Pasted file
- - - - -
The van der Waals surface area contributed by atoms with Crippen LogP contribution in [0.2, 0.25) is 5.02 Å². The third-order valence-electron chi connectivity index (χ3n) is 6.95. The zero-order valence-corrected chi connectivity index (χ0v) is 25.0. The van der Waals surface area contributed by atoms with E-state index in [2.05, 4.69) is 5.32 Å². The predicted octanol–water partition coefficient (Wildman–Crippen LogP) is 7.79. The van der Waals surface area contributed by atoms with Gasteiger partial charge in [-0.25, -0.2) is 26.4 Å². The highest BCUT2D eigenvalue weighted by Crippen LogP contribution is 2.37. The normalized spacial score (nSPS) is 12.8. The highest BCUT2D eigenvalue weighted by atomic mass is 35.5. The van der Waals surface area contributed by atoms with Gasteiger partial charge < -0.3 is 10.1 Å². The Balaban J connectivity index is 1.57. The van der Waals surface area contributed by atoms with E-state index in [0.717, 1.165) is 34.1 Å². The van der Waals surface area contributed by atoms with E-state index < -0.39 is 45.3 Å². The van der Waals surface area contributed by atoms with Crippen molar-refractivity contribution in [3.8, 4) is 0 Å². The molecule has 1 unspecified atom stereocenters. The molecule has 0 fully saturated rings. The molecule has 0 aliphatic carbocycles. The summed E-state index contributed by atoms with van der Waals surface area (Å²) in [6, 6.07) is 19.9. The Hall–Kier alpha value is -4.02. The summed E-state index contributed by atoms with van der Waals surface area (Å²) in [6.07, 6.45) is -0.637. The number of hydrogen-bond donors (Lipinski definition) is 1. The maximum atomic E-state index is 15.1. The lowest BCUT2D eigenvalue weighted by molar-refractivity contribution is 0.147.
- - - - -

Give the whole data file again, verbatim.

The van der Waals surface area contributed by atoms with Crippen LogP contribution in [0.2, 0.25) is 5.02 Å². The third-order valence-electron chi connectivity index (χ3n) is 6.95. The zero-order valence-corrected chi connectivity index (χ0v) is 25.0. The van der Waals surface area contributed by atoms with E-state index in [2.05, 4.69) is 5.32 Å². The predicted octanol–water partition coefficient (Wildman–Crippen LogP) is 7.79. The van der Waals surface area contributed by atoms with Gasteiger partial charge in [-0.25, -0.2) is 26.4 Å². The highest BCUT2D eigenvalue weighted by Crippen LogP contribution is 2.37. The normalized spacial score (nSPS) is 12.8. The highest BCUT2D eigenvalue weighted by atomic mass is 35.5. The van der Waals surface area contributed by atoms with Gasteiger partial charge < -0.3 is 10.1 Å². The Balaban J connectivity index is 1.57. The van der Waals surface area contributed by atoms with E-state index in [0.717, 1.165) is 34.1 Å². The van der Waals surface area contributed by atoms with E-state index < -0.39 is 45.3 Å². The van der Waals surface area contributed by atoms with Crippen molar-refractivity contribution in [3.8, 4) is 0 Å². The molecule has 1 unspecified atom stereocenters. The molecule has 0 fully saturated rings. The molecule has 0 aliphatic carbocycles. The summed E-state index contributed by atoms with van der Waals surface area (Å²) in [6, 6.07) is 19.9. The Hall–Kier alpha value is -4.02. The summed E-state index contributed by atoms with van der Waals surface area (Å²) in [6.07, 6.45) is -0.637. The number of hydrogen-bond donors (Lipinski definition) is 1. The maximum atomic E-state index is 15.1. The lowest BCUT2D eigenvalue weighted by molar-refractivity contribution is 0.147.